As shown in this study, the observation of low PGF in early pregnancy among all women who later develop preeclampsia was driven by an identifiable subset of women who exhibited consistently low PGF across pregnancy, below the 95% CI of uncomplicated pregnant women. Importantly, the subset of preeclamptic women who exhibited consistently low PGF across pregnancy accounted for almost half of the preeclampsia cases in this longitudinal investigation. In addition, these subjects were more likely to deliver preterm and have SGA babies compared to preeclamptic women with PGF concentrations similar to normotensive controls. These women also exhibited elevated blood pressures in early pregnancy compared to women who developed preeclampsia and had PGF concentrations similar to uncomplicated controls.
The observation of low and high maternal PGF concentrations across pregnancy among women who later develop preeclampsia may be an important observation in relation to the pathophysiology and study of preeclampsia. First, the presence of these different patterns of maternal PGF across pregnancy may indicate that at least two different pathophysiological processes underlie this heterogeneous syndrome. Perhaps these different patterns of maternal PGF indicate that half of the cases of preeclampsia are the result of insufficient angiogenic signaling (low PGF) and half of the cases of preeclampsia are the result of insensitivity to angiogenic signaling (high PGF) or are determined by a different pathogenic factor. Based on these two different patterns of maternal PGF we speculate that this may represent a relevant division of preeclampsia, low vs. high PGF or type 1 vs. type 2 preeclampsia. This finding may be similar to that of diabetes with its well-defined and understood type 1 (low insulin) vs. type 2 (high insulin) classification. In addition, the presence of low and high patterns of maternal PGF in preeclampsia explains previous published data regarding the poor predictive nature of PGF and sFLT1 for preeclampsia. If low PGF in preeclampsia is present in only half of all cases, then it is obvious that many cases of preeclampsia would be missed if only using this marker. Conversely, these longitudinal data suggest women with persistent PGF concentrations below the lowest 5% of concentrations observed in uncomplicated pregnant women after 15 weeks gestation have a 30% chance of developing preeclampsia, and this group of women appears to represent half of the cases of preeclampsia. It is important for this observation to be duplicated in another independent longitudinal study.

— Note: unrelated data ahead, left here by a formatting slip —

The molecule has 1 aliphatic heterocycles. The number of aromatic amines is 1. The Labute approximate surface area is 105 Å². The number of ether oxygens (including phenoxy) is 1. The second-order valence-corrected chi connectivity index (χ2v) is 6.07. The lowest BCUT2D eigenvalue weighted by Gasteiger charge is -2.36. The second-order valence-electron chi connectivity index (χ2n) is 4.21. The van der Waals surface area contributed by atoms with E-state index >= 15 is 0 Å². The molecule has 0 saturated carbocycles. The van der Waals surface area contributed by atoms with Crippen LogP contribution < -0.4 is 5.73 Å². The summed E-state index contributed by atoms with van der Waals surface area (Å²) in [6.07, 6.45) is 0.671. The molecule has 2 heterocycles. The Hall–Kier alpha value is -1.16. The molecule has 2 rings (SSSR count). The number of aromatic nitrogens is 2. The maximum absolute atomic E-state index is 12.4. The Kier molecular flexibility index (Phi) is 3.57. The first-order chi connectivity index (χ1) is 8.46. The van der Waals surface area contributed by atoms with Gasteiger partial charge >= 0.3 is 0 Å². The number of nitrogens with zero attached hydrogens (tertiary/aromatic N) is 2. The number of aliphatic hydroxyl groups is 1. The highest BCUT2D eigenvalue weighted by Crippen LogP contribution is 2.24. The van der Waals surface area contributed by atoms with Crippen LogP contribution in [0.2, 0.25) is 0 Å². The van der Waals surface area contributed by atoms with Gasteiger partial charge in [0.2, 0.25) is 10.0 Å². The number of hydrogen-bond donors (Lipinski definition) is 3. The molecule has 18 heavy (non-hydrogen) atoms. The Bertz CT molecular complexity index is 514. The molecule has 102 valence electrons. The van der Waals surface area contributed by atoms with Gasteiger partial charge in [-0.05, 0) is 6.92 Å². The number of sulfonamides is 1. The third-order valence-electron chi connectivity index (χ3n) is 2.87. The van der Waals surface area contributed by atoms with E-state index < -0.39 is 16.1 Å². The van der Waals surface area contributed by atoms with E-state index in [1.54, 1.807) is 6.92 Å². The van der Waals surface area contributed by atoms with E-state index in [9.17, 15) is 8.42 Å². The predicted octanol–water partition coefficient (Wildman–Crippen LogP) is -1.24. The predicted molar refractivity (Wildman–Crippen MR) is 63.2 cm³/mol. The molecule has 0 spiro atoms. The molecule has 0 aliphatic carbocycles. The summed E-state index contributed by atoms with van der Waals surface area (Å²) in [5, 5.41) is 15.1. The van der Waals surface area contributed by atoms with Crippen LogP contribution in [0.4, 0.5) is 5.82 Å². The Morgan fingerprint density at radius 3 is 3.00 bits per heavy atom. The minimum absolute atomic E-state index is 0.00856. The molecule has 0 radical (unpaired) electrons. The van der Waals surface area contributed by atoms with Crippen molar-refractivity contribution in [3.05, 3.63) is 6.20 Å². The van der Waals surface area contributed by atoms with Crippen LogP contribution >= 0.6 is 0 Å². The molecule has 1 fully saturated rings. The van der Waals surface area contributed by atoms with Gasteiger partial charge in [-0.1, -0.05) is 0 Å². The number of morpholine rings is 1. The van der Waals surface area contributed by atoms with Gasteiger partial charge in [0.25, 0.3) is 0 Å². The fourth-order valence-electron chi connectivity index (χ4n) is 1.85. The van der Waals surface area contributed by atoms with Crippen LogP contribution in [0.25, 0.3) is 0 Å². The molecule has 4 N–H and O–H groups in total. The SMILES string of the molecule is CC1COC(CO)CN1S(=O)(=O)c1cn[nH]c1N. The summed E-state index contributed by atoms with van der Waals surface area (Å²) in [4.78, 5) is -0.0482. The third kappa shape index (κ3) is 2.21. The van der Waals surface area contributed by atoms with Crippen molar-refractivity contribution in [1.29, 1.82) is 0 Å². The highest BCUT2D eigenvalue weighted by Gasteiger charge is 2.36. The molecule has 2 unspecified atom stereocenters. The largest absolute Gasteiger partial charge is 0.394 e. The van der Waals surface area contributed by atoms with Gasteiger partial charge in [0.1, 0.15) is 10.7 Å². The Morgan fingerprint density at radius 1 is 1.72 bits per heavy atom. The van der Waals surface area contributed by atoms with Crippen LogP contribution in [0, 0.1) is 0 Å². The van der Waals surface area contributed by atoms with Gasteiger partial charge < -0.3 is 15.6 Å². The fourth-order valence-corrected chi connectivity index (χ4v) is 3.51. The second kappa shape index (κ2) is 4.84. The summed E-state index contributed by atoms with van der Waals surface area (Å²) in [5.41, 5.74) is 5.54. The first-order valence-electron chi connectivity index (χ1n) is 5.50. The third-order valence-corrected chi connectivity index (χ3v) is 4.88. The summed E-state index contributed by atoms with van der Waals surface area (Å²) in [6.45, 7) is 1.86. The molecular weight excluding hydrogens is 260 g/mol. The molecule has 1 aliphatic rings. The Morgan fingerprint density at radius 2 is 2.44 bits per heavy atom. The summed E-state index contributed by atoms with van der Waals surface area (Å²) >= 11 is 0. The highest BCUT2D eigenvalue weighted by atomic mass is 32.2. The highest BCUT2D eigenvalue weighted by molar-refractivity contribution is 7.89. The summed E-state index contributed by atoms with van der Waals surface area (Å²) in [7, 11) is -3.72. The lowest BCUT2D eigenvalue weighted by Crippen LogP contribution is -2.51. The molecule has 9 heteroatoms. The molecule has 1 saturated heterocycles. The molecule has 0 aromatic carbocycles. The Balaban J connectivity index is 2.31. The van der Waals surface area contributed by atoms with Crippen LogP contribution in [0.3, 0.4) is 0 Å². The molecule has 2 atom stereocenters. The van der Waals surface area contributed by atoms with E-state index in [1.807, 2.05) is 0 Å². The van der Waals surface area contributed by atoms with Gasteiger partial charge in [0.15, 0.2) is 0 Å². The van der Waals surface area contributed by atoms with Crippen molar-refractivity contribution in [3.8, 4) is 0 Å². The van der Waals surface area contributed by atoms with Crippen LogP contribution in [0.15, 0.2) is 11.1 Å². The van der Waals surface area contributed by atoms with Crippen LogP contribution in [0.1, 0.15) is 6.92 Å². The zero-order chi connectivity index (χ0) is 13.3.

Despite the large number of normotensive control subjects investigated in the longitudinal portion of this study, this group is limited in that none of these subjects had preterm birth and relatively few had SGA infants (3%). Therefore differences in preterm birth and SGA infants between controls and the preeclampsia subjects are more pronounced and are likely elevated compared to more heterogeneous control populations. However, because of this limitation, this study focused its attention primarily on differences between the low vs. high PGF preeclampsia groups, as well as comparisons between the low PGF normotensive control group and the low PGF preeclampsia group indicating that the low maternal PGF pattern is not just a consequence of SGA.